⚡UK’s first all-electric EV Charging Station is now open, Yara's zero-carbon Ammonia plans, & Walkers cutting CO2 by 70% from Beer & Crisps production

Good evening The Carbon Cut Readers! Today’s highlights include:

  • The UK’s first all-electric car charging station opened today near Braintree in Essex. The location consists of 36 electric vehicle chargers, delivering up to 350kW of power. That’s enough to provide 200 miles of range in 20 minutes

  • Yara ASA aims to cut all CO2 emissions from a major ammonia plant in its native Norway by 2026 as it seeks to produce fertilisers and fuel for the shipping industry that are carbon free

  • Australian and Japanese companies are studying plans to capture carbon dioxide from industrial emitters in Asia and store it under the ocean floor off the coast of Australia

  • Why The World Can’t Quit Fossil Fuels

  • The potential future of carbon-free energy is taking shape in an unlikely place: the Texas oil patch

  • NextEra’s wind and solar farms, now scattered across about half the U.S., produce enough juice to power Greece. The company has plans to nearly double its renewable capacity — enough turbines and panels — to power 11 million homes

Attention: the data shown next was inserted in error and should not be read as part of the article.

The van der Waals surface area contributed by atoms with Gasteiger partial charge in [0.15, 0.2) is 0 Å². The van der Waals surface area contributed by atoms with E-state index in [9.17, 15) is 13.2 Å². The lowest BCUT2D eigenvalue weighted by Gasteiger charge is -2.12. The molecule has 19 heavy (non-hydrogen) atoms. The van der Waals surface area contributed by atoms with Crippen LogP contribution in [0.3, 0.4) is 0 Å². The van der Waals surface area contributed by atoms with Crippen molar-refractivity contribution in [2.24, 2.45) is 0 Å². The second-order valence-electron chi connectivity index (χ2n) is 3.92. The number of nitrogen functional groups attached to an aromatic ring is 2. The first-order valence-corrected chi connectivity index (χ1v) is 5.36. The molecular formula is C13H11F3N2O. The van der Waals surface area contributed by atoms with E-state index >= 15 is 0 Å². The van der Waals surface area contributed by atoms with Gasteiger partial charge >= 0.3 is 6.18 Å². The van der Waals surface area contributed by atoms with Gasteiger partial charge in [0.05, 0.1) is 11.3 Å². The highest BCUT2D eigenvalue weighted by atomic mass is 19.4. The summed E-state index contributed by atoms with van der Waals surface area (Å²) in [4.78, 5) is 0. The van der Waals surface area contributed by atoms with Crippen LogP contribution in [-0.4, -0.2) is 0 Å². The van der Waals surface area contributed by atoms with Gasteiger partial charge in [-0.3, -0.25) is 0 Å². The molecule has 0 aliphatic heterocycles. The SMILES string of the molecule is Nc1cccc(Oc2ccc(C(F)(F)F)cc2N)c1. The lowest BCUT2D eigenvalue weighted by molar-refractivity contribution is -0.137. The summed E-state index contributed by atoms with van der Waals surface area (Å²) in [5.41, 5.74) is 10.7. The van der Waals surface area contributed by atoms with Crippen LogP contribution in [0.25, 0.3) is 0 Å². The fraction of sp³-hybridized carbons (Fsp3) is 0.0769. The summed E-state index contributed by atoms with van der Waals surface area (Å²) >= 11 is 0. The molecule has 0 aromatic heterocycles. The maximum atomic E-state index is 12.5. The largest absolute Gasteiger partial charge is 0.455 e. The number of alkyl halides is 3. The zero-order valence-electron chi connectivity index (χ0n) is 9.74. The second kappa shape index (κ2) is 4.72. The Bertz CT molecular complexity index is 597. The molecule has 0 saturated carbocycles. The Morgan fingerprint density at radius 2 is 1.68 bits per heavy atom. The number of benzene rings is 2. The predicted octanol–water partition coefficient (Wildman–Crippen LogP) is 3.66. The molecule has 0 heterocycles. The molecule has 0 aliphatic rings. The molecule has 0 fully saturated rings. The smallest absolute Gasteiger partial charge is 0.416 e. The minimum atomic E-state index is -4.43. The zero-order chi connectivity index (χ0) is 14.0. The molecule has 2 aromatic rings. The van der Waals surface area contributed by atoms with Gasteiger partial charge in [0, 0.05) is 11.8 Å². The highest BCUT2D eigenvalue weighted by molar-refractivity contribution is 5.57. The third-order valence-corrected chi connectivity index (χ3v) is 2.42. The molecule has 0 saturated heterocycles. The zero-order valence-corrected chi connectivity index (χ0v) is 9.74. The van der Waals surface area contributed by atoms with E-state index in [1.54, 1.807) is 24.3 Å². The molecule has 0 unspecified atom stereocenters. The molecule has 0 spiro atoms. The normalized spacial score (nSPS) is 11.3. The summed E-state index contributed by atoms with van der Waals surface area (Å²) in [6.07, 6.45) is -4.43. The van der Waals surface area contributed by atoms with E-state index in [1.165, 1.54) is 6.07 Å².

• and Beer and Crisps used to help tackle climate change as Walkers has adopted a technique it says will slash CO2 emissions from its manufacturing process by 70%.

Announcement from the Editor: owing to a packed travel schedule over the next couple of weeks — which would be quite hectic under normal circumstances and more than likely will be made even more so by the ongoing covid19 restrictions on international travels — as well as the subsequent holiday season, The Carbon Cut will be published on a weekly basis up until the New Year when we will return to the daily format.

And as always, if anything pops up I can be reached via replying to this email.

- Jakub

Estimated Total Reading Time: 7 mins


💧 Hydrogen

1️⃣ Switching all boilers to hydrogen ‘is impractical’ — Chris Stark, chief executive of the UK’s Climate Change Committee, said that converting all gas heating systems to clean-burning hydrogen was “unwieldy and impractical” because of the difficulty of producing enough of it.

2️⃣ Japanese companies form industry group to support hydrogen supply chain — Japanese companies including Toyota Motor Corp have established a new organisation, the Japan Hydrogen Association, to promote the creation of a hydrogen supply chain in the country, its board member companies said on Monday. The move comes as Japan targets the creation of a commercial hydrogen fuel distribution chain by around 2030 to cut carbon emissions, and follows Prime Minister Yoshihide Suga’s declaration of an ambitious target of becoming carbon neutral in 2050.